Iran-aligned Shiite militias have already established themselves as Iraq’s version of Lebanon’s Hezbollah (also established by Iran in the 1980s); that is, socio-cultural movements that have a military and social welfare wing and that operate independently of the state. While this would be a far reach, political ascendancy and greater integration into the state could eventually allow them to establish their own version of the Iranian Revolutionary Guards Council (IRGC).
Granted, without partnering with the PMF in some capacity, Iran’s proxies could have spoiled al-Abadi’s efforts to secure a second term, and these groups may also have been co-opted by his Shiite rivals. But this reveals a lack of foresight and ingenuity: It was folly of those in the West who believed it was possible to sideline, ignore, or undervalue Iraq’s Arab Sunnis and Kurds, and gamble on the possibility that al-Abadi could single-handedly counter the meteoric rise of the PMF if he retained control of the prime-minister’s office (the most powerful position in the country) and enhanced his nationalistic credentials.
The United States could have invested in bringing al-Abadi closer together with Kurds and Sunnis, along with other Shiite factions that do not wish to see Iraq fall further into Iran’s orbit, and/or even open up the space for al-Abadi to align with powerful Shiite cleric Muqtada al-Sadr. Alternatively, Washington should have built on what it already had in the bag: a strong Kurdish and Arab Sunni hand in Baghdad. That was weakened when the United States acquiesced to al-Abadi’s offensive into Kirkuk last October, a move that allowed Iran’s proxies fill the resulting vacuum in the oil-rich area and other disputed territories and enhance their influence even further.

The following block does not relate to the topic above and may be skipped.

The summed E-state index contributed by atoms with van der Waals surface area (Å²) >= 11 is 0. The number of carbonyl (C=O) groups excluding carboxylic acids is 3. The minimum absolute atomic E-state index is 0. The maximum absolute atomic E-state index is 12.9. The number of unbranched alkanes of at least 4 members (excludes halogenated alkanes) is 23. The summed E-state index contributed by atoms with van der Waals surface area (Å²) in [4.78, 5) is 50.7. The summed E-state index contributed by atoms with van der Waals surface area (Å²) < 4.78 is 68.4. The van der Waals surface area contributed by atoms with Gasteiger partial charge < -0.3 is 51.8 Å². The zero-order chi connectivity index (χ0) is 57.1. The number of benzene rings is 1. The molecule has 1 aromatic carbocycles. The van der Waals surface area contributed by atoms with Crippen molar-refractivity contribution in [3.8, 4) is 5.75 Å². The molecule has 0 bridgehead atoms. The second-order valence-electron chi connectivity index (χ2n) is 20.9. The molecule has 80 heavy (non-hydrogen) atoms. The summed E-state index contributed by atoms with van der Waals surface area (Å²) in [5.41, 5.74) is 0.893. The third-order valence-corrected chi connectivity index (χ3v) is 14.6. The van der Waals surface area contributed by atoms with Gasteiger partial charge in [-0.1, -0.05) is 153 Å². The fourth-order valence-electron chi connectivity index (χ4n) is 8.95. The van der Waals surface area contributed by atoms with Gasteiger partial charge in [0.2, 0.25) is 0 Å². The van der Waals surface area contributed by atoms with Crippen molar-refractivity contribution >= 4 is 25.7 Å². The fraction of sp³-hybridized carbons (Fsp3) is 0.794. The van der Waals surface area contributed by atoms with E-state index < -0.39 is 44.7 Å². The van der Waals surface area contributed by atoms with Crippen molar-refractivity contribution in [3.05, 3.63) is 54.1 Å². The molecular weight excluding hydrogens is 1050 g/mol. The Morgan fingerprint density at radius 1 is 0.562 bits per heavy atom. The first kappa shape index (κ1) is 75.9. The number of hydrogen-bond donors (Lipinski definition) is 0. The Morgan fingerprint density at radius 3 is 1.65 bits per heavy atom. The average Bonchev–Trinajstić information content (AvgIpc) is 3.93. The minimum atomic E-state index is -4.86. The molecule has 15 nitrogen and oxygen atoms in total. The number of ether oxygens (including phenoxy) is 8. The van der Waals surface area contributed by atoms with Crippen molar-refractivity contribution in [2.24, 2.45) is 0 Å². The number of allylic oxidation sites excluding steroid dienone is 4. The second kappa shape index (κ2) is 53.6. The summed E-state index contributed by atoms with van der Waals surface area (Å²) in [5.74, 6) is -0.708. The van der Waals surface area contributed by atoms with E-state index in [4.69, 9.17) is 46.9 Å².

Washington is now paying the price for that and will further rue its miscalculations in the coming period. Al-Abadi came into office without a significant political and popular base and it is now clear that he still fears such shortcomings. But by going for the easy option instead of building difficult, pluralistic alliances that could have turned a new chapter in Iraq’s political history, he has undermined hopes for an inclusive, post-ISIS Iraq as well as some of the investments that the United States and its allies have made in both him and Iraq over the past three years.